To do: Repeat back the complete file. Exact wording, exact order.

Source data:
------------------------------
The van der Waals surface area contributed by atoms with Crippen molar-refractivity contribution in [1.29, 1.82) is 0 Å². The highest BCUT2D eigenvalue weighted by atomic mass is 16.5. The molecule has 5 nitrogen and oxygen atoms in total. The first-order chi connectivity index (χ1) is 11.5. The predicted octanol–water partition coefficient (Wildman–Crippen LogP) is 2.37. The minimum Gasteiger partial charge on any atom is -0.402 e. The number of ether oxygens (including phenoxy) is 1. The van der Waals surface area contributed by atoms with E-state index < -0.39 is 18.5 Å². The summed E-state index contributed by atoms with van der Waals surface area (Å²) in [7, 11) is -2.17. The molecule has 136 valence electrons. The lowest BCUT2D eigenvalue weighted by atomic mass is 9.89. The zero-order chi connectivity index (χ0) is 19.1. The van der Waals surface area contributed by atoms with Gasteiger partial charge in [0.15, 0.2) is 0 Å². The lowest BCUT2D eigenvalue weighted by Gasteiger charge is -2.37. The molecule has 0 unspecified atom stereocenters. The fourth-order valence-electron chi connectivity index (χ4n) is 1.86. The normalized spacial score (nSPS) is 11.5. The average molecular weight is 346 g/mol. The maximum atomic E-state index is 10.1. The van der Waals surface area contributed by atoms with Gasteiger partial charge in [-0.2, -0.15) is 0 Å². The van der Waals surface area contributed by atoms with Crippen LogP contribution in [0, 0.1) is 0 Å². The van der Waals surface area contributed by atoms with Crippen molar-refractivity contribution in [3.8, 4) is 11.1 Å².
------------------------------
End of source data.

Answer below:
The van der Waals surface area contributed by atoms with Crippen molar-refractivity contribution in [1.29, 1.82) is 0 Å². The highest BCUT2D eigenvalue weighted by atomic mass is 16.5. The molecule has 5 nitrogen and oxygen atoms in total. The first-order chi connectivity index (χ1) is 11.5. The predicted octanol–water partition coefficient (Wildman–Crippen LogP) is 2.37. The minimum Gasteiger partial charge on any atom is -0.402 e. The number of ether oxygens (including phenoxy) is 1. The van der Waals surface area contributed by atoms with E-state index < -0.39 is 18.5 Å². The summed E-state index contributed by atoms with van der Waals surface area (Å²) in [7, 11) is -2.17. The molecule has 136 valence electrons. The lowest BCUT2D eigenvalue weighted by atomic mass is 9.89. The zero-order chi connectivity index (χ0) is 19.1. The van der Waals surface area contributed by atoms with Gasteiger partial charge in [0.15, 0.2) is 0 Å². The lowest BCUT2D eigenvalue weighted by Gasteiger charge is -2.37. The molecule has 0 unspecified atom stereocenters. The fourth-order valence-electron chi connectivity index (χ4n) is 1.86. The normalized spacial score (nSPS) is 11.5. The average molecular weight is 346 g/mol. The maximum atomic E-state index is 10.1. The van der Waals surface area contributed by atoms with Gasteiger partial charge in [-0.2, -0.15) is 0 Å². The van der Waals surface area contributed by atoms with Crippen LogP contribution in [0, 0.1) is 0 Å². The van der Waals surface area contributed by atoms with Crippen molar-refractivity contribution in [3.8, 4) is 11.1 Å².